The Hunter (otherwise unnamed) and its race from Hal Clement's Needle (1950) and sequel Through the Eye of a Needle (1978). The Hunter is an extraterrestrial cop who looks like a green jellyfish and lives inside a host, usually another sentient being. The host gains rapid healing and immunity to most diseases. It crash-lands on earth in hot pursuit of another of its race who has murdered their own host, and its host is killed in the crash. It eventually finds a sleeping human (a boy in his early teens) and stows away inside him, which is not good behaviour by its race's standards but it's pretty desperate. It eventually establishes communications with the host. Unfortunately the host has travelled several thousand miles to go to boarding school before this happens, so has to find an excuse to go home again. Once there they track down the murderer, force it out of the body it's hiding in, and eliminate it with extreme prejudice (and fire).

The sequel is set several years later, with the human protagonist of the first novel now an adult and suffering from severe immunological disorders because his passenger has been suppressing way too many immune reactions to stay with the host. The Hunter's species can fix this, the Hunter doesn't know how, so they have to try to make contact with its species. Who think that there is a murderer loose on Earth...
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Re: Science Fiction Trivia

Post by Commander_X »

I guess the (even lower hanging fruit than the Trill) Tok'ra from Stargate SG1 would qualify: the hosts gain the (regular Goa'uld) advantages, as longer life, better health, symbiote's generational memories, with the convenient turn that the host _must_ be willing,
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Re: Science Fiction Trivia

Post by RockDoctor »

spud42 wrote: Tue Apr 20, 2021 12:32 pm have we done symbiotic races? what i mean is a sentient race is small but uses a host.
the host must be willing. no forced partnerships. and ther has to be an up side for the host.

ok, 5 symbiotic races and what benefits the host gets.
Get well soon. I'm sure there's a symbiont for that.
My €0.10 is the morel and the boy ("Gren"?) in Brian Aldiss' "Hothouse". The human gets increased intelligence, while the morel gains transport and access to new hosts.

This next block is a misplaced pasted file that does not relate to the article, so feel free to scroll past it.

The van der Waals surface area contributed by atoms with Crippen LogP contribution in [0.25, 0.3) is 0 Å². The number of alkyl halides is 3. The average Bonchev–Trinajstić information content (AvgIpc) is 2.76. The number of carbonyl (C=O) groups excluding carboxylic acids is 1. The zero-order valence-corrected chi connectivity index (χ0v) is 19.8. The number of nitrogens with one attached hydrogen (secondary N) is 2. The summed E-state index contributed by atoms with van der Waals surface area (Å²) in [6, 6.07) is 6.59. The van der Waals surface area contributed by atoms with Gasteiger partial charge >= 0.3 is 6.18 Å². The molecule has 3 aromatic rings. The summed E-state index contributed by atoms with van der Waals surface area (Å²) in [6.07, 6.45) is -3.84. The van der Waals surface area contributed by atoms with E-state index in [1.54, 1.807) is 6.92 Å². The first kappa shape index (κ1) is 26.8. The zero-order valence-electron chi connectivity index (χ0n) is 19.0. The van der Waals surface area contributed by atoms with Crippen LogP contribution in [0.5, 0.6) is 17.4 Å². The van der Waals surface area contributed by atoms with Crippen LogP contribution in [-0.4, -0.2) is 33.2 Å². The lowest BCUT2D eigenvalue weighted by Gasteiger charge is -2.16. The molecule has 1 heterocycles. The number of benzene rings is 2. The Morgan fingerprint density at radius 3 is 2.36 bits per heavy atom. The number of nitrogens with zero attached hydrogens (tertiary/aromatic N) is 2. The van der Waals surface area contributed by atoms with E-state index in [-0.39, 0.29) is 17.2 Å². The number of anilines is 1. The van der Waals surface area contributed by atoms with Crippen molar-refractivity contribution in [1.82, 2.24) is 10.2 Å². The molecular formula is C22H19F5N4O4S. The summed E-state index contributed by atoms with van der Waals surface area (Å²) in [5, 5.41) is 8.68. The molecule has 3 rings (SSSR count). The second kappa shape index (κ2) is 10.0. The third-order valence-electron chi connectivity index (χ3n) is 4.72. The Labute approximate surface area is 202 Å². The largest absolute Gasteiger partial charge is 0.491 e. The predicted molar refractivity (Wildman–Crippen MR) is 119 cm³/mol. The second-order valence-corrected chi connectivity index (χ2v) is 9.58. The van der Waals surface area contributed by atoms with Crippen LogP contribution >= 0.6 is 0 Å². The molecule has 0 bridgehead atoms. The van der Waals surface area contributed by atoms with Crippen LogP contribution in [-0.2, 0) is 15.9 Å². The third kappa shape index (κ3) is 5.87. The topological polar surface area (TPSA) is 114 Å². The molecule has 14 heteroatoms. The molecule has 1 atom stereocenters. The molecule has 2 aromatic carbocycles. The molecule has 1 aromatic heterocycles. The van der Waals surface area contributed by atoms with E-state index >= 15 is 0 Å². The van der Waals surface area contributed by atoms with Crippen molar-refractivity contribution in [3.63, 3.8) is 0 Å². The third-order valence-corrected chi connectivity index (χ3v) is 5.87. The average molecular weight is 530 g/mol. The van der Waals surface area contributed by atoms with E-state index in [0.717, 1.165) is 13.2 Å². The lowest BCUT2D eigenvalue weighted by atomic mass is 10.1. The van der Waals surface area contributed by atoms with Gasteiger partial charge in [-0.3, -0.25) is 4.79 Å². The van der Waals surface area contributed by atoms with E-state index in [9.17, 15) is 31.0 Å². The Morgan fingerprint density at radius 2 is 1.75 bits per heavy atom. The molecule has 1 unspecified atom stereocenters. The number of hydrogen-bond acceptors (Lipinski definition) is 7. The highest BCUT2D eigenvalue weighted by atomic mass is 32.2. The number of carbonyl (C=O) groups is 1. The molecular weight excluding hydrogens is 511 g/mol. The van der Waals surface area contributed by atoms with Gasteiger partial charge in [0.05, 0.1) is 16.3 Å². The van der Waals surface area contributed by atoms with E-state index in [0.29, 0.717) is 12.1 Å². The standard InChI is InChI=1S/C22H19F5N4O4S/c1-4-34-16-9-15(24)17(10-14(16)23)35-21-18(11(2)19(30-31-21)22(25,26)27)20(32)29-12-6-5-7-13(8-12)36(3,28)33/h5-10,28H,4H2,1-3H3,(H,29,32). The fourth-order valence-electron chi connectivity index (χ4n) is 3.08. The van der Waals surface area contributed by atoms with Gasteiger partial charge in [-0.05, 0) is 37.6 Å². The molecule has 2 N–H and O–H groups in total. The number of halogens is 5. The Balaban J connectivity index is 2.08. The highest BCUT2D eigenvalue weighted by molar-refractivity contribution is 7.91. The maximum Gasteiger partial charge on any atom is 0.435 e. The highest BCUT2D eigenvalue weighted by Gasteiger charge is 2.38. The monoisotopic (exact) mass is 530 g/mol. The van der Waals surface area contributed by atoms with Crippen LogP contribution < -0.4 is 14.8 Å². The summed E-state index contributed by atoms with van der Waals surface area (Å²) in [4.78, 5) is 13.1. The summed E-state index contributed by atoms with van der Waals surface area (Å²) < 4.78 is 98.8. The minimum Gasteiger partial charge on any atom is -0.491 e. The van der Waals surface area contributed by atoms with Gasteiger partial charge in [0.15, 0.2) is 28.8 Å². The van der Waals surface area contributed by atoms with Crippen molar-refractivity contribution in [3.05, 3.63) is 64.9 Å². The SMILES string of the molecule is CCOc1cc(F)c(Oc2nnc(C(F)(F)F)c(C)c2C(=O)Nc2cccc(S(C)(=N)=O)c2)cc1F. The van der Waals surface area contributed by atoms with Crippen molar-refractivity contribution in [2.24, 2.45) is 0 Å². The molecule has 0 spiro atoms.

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Re: Science Fiction Trivia

Post by spud42 »

ok lets work through this..
Disembodied : Trill that is indeed the low hanging fruit i was expecting.. so thats 1

cbr: spiderman symbiote doesnt qualify as the host has to be willing not forced.
The beings now known on Earth simply as "Symbiotes" are a conquering, parasitic race which feed off the emotions of their hosts. They tend to force their hosts to perform spectacular and terrifying feats in order to feed off of the resulting rush of adrenaline (and possibly other hormones, such as phenethylamine). Eventually, these host beings would be completely sucked dry, exhausted by the constant stress and exertion, or simply die in a failed stunt.
so thats still 1

ffutures : tricky one but
It eventually finds a sleeping human (a boy in his early teens) and stows away inside him,
would indicate that at the time the host was not willing. so i think still 1.

commanderx : SG-1 Tok'ra also count as the host must be willing . so we now have 2

RockDoctor : another tricky one as concent does not appear to be involved
Gren is waylaid by a "morel", a sentient fungus which attaches itself to his head and forms a symbiotic relationship. After a power-struggle, Gren leaves the tribe with his girlfriend Poyly, also taken over by the morel.
the words taken over, attatched... not feeling "willing host" here.... still at 2.

any supporting evidence to suggest disqualified answer should be reconsidered will be taken into account..

3 to go
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Re: Science Fiction Trivia

Post by RockDoctor »

Well, my reading of "Hothouse" was that as the enhanced intelligence settled in and allowed Gren to be more successful in their literal struggle for survival, Gren becomes more accepting of the morel symbiont. Also later, Poyly, deliberately positions herself over their sleeping child so that the morel can divide and infect the child, which would grow up with the enhanced intelligence and not suffer the uncertainty about the symbiosis that both she and Gren got over themselves.
How does that aphorism go? "I enjoy paying my taxes, for with them I buy civilisation." Therefore, since most people suffer at least a pang of disquiet about symbiosis with the Dread Monsters Of The Revenue, nobody wants civilisation? And with whole genres of "art" dedicated to the "noble savage", Regency romanticism and the like, we want to regress to cess pits, annual typhoid epidemics, and an occasional riot to break the Spinning Jennys?

OK, maybe not in this audience. But it is a force in human society - wanting to reject the culture and technologies which our ancestors have forced us to live with.